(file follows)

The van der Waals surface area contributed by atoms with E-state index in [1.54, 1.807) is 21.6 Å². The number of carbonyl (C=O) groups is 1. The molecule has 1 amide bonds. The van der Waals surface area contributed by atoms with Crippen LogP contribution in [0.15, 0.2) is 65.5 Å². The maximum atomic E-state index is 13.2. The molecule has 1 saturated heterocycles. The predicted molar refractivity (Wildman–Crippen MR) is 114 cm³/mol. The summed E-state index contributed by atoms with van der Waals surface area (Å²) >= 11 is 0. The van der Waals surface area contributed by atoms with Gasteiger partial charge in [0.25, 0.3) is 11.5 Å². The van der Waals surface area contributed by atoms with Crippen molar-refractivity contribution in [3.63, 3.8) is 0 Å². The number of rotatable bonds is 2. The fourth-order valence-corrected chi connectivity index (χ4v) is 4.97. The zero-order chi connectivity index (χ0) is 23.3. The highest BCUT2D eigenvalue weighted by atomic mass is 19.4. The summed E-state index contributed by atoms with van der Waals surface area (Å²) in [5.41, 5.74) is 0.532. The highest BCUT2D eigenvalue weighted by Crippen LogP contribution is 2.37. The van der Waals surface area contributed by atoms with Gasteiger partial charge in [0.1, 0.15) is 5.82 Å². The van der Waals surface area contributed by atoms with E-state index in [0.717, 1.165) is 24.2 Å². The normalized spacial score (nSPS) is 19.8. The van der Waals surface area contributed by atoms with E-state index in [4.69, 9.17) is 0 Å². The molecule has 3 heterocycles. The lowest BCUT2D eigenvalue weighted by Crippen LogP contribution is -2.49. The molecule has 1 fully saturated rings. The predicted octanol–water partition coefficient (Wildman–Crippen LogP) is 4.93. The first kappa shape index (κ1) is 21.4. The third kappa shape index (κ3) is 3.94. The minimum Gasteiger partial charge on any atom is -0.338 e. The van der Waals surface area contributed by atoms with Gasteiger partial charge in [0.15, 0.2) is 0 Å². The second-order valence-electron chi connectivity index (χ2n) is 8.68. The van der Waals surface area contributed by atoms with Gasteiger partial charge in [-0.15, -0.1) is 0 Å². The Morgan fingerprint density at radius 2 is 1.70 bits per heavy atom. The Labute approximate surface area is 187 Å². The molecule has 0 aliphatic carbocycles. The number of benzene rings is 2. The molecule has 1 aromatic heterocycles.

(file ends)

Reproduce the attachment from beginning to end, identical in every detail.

The van der Waals surface area contributed by atoms with E-state index in [1.54, 1.807) is 21.6 Å². The number of carbonyl (C=O) groups is 1. The molecule has 1 amide bonds. The van der Waals surface area contributed by atoms with Crippen LogP contribution in [0.15, 0.2) is 65.5 Å². The maximum atomic E-state index is 13.2. The molecule has 1 saturated heterocycles. The predicted molar refractivity (Wildman–Crippen MR) is 114 cm³/mol. The summed E-state index contributed by atoms with van der Waals surface area (Å²) >= 11 is 0. The van der Waals surface area contributed by atoms with Gasteiger partial charge in [0.25, 0.3) is 11.5 Å². The van der Waals surface area contributed by atoms with Crippen molar-refractivity contribution in [3.63, 3.8) is 0 Å². The number of rotatable bonds is 2. The fourth-order valence-corrected chi connectivity index (χ4v) is 4.97. The zero-order chi connectivity index (χ0) is 23.3. The highest BCUT2D eigenvalue weighted by atomic mass is 19.4. The summed E-state index contributed by atoms with van der Waals surface area (Å²) in [5.41, 5.74) is 0.532. The highest BCUT2D eigenvalue weighted by Crippen LogP contribution is 2.37. The van der Waals surface area contributed by atoms with Gasteiger partial charge in [0.1, 0.15) is 5.82 Å². The van der Waals surface area contributed by atoms with E-state index in [0.717, 1.165) is 24.2 Å². The normalized spacial score (nSPS) is 19.8. The van der Waals surface area contributed by atoms with E-state index in [4.69, 9.17) is 0 Å². The molecule has 3 heterocycles. The lowest BCUT2D eigenvalue weighted by Crippen LogP contribution is -2.49. The molecule has 1 fully saturated rings. The predicted octanol–water partition coefficient (Wildman–Crippen LogP) is 4.93. The first kappa shape index (κ1) is 21.4. The third kappa shape index (κ3) is 3.94. The minimum Gasteiger partial charge on any atom is -0.338 e. The van der Waals surface area contributed by atoms with Gasteiger partial charge in [0.15, 0.2) is 0 Å². The second-order valence-electron chi connectivity index (χ2n) is 8.68. The van der Waals surface area contributed by atoms with Gasteiger partial charge in [-0.15, -0.1) is 0 Å². The Morgan fingerprint density at radius 2 is 1.70 bits per heavy atom. The Labute approximate surface area is 187 Å². The molecule has 0 aliphatic carbocycles. The number of benzene rings is 2. The molecule has 1 aromatic heterocycles.